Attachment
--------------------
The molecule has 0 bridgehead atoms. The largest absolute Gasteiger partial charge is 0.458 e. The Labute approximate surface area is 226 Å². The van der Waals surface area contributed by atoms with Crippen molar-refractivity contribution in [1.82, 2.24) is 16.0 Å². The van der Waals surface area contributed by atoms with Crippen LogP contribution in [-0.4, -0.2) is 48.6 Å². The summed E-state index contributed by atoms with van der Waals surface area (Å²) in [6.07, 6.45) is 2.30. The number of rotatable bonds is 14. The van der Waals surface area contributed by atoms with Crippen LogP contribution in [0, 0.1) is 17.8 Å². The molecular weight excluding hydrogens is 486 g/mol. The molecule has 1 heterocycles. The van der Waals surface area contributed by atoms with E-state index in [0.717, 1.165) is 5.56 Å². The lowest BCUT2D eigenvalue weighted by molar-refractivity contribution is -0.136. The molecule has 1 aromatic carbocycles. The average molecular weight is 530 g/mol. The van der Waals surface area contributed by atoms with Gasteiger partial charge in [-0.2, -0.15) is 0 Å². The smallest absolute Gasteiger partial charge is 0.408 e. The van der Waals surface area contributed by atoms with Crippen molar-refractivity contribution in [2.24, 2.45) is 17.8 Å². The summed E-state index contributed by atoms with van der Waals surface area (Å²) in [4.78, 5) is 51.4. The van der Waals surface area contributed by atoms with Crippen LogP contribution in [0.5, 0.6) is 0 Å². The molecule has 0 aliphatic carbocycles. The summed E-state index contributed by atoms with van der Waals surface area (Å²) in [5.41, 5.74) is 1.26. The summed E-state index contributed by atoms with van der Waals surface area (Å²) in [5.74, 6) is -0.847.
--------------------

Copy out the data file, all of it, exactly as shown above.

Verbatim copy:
The molecule has 0 bridgehead atoms. The largest absolute Gasteiger partial charge is 0.458 e. The Labute approximate surface area is 226 Å². The van der Waals surface area contributed by atoms with Crippen molar-refractivity contribution in [1.82, 2.24) is 16.0 Å². The van der Waals surface area contributed by atoms with Crippen LogP contribution in [-0.4, -0.2) is 48.6 Å². The summed E-state index contributed by atoms with van der Waals surface area (Å²) in [6.07, 6.45) is 2.30. The number of rotatable bonds is 14. The van der Waals surface area contributed by atoms with Crippen LogP contribution in [0, 0.1) is 17.8 Å². The molecular weight excluding hydrogens is 486 g/mol. The molecule has 1 heterocycles. The van der Waals surface area contributed by atoms with E-state index in [0.717, 1.165) is 5.56 Å². The lowest BCUT2D eigenvalue weighted by molar-refractivity contribution is -0.136. The molecule has 1 aromatic carbocycles. The average molecular weight is 530 g/mol. The van der Waals surface area contributed by atoms with Gasteiger partial charge in [-0.2, -0.15) is 0 Å². The smallest absolute Gasteiger partial charge is 0.408 e. The van der Waals surface area contributed by atoms with Crippen molar-refractivity contribution in [2.24, 2.45) is 17.8 Å². The summed E-state index contributed by atoms with van der Waals surface area (Å²) in [4.78, 5) is 51.4. The van der Waals surface area contributed by atoms with Crippen LogP contribution in [0.5, 0.6) is 0 Å². The molecule has 0 aliphatic carbocycles. The summed E-state index contributed by atoms with van der Waals surface area (Å²) in [5.41, 5.74) is 1.26. The summed E-state index contributed by atoms with van der Waals surface area (Å²) in [5.74, 6) is -0.847.